Mark Greengrass, The European Reformation, etc.

The following is offered as a help and a guide to the student beginning the study of the Reformation Era. Certain parts of Greengrass are more helpful to one studying the Counter-Reformation.

They are:

  • Section One -- The fabric of the Church
  • Section Two -- Debate and dissension within the Church on the eve of the Protestant Reformation
  • Section Eight -- Reformation from within
  • Section Nine -- Confessional identities
  • Section Ten -- Background contexts
  • Section Eleven -- Biographies
  • Section Twelve -- Glossary
  • Genealogical Table
  • Maps


R. Po-Chia Hsia, The World of Catholic Renewal, 1540-1770. Cambridge: Cambridge University Press, 1998. This is the text for the course. Notice the opening date: it starts 23 years after Martin Luther nailed his theses to the church door in Wittenberg. The beginnings of Catholic Reform we will take from Olin.

John C. Olin, The Catholic Reformation: Savonarola to Ignatius Loyola, Reform in the Church 1495-1540. New York: Fordham University Press, 1992. There is an earlier edition from 1969. Two things to notice: (1) The dates. This covers the period before Hsia's beginning. (2) It is a book of documents.

Used in tandem both books will serve to introduce the student to the Counter-Reformation.

Mark Greengrass, The Longman Companion to the European Reformation c. 1500-1618. London and New York: Longman, 1998. This book focuses on the Reformation in Continental Europe. It can function as a desktop reference work. It is a mine of information and facts and should be the student's first source for information on dates, persons, places and events.

Supplements to the Texts:

R. R. Palmer and Joel Colton, A History of the Modern World, any edition. New York: Alfred A. Knopf. It is highly recommended that the student read chapters 2, 3, and 4 of this excellent college textbook.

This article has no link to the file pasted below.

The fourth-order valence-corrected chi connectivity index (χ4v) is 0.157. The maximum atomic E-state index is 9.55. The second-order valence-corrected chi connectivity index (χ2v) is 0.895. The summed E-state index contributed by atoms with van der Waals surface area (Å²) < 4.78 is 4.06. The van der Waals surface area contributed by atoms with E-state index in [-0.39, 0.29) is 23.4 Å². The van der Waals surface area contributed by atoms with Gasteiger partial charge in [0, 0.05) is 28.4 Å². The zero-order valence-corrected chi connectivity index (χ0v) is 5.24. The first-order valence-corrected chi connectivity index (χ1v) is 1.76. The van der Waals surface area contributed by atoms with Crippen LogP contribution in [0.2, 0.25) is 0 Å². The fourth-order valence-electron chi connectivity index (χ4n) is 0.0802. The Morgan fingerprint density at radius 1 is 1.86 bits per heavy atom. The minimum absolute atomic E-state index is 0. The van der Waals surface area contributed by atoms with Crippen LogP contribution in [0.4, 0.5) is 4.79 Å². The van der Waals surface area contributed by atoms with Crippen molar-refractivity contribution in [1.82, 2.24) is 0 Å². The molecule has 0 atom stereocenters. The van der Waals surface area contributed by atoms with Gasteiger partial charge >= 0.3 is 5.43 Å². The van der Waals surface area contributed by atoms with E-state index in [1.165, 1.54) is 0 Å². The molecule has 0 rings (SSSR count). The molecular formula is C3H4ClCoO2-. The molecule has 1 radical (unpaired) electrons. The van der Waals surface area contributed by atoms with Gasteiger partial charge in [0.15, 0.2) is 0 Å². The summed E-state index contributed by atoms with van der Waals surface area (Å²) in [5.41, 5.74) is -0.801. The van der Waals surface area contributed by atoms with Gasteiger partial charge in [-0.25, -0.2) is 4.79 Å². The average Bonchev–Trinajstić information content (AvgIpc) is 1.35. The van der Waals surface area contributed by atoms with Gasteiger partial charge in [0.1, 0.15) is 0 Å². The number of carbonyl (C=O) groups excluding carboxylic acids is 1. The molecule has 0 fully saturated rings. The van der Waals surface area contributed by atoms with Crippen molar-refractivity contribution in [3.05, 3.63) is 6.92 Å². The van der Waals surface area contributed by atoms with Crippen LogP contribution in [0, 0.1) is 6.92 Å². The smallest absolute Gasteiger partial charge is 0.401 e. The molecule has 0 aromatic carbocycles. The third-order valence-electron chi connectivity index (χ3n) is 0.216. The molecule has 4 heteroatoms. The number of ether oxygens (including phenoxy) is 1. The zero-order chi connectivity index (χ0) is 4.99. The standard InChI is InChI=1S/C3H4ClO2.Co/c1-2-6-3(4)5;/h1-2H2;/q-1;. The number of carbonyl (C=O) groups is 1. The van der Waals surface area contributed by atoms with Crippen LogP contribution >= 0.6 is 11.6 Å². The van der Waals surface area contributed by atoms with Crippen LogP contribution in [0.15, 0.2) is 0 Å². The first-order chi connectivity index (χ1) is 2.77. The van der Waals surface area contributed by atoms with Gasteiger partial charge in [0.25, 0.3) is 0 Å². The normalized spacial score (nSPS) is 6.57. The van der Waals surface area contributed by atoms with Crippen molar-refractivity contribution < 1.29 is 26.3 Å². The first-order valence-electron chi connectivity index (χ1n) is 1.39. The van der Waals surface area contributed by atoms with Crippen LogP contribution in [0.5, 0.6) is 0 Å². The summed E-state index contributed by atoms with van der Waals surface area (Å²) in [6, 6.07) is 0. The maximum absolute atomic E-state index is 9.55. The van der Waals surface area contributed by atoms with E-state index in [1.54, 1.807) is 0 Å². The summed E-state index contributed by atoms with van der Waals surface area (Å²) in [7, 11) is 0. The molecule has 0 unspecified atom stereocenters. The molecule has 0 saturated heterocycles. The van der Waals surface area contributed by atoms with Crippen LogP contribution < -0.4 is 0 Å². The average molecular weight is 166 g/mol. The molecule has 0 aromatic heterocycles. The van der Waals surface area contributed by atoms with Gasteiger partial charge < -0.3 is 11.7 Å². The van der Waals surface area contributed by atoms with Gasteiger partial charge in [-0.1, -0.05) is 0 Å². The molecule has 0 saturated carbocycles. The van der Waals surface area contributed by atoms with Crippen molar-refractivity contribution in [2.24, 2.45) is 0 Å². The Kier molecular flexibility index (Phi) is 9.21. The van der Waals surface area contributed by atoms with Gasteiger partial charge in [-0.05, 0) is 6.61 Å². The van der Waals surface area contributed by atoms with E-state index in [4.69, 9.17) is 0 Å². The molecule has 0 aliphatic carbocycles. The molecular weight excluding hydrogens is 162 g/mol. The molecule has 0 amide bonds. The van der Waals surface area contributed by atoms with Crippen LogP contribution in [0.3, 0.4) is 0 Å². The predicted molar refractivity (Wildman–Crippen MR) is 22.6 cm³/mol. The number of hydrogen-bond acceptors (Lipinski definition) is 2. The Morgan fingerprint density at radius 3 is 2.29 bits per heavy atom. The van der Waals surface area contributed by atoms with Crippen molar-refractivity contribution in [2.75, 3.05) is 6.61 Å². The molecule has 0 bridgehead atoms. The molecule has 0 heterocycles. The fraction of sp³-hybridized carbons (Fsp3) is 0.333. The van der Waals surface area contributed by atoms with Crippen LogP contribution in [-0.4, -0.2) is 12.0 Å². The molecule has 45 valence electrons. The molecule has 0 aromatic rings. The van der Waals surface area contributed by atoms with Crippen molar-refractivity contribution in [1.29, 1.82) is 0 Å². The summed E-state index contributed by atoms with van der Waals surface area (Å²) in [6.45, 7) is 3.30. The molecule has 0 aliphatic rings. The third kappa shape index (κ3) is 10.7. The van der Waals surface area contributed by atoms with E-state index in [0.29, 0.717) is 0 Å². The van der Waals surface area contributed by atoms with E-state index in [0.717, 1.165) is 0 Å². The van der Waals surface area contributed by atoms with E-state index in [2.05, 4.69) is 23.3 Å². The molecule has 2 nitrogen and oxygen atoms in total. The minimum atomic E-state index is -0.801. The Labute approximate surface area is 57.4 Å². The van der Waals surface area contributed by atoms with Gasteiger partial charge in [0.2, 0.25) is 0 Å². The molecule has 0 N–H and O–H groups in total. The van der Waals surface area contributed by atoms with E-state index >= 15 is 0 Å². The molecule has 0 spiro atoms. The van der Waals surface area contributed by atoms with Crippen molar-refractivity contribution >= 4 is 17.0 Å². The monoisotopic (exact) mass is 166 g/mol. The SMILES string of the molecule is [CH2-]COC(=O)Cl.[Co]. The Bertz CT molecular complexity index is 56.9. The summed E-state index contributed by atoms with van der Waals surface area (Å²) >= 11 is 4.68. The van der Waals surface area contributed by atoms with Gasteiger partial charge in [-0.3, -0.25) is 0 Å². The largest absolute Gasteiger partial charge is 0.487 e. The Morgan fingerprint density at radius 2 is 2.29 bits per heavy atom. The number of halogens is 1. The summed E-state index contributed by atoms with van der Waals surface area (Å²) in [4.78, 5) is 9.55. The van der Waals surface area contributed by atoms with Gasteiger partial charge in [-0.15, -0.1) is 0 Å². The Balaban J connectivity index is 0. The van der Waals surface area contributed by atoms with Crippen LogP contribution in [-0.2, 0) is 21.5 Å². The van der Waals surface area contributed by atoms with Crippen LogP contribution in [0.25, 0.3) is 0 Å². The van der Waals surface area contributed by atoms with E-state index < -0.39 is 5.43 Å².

Reference Works:

If the student has access to a good library, the following books will be helpful.

Canons and Decrees of the Council of Trent, H. J. Schroeder, O.P., trans. Rockford, Illinois: Tan Books, 1978.

The Oxford Encyclopedia of the Reformation, 4 vols., Hans J. Hillerbrand, ed. in chief, New York: Oxford University Press, 1996. Some of the articles on Catholic subjects are not as full as they could be.

New Catholic Encyclopedia, 16 vols. and three supplements, New York: McGraw Hill, 1967-1996. This is the standard reference work for Catholic subjects.

Hans J. Hillerbrand, Historical Dictionary of the Reformation and Counter-Reformation, (Religions, Philosophies, and Movements Series, No. 27), Lanham, MD: Scarecrow Press, 1999. Hillerbrand is the general editor of the Oxford Encyclopedia of the Reformation. In addition to the dictionary entries, it has a chronology and a bibliography.

Reading the Text:

1. J. C. Olin, pp. XI-XXIV, 1-15, 40-53, 118-27, and 182-97.

All of these should be read in the first two weeks of the course.

2. R. Po-chia Hsia -- the Introduction should be read in the first week of the course. The remaining 12 chapters should be read in succession during the remainder of the course.

3. In the fifth and sixth week, the student should read Olin, pp. 149-81 and 198-211.


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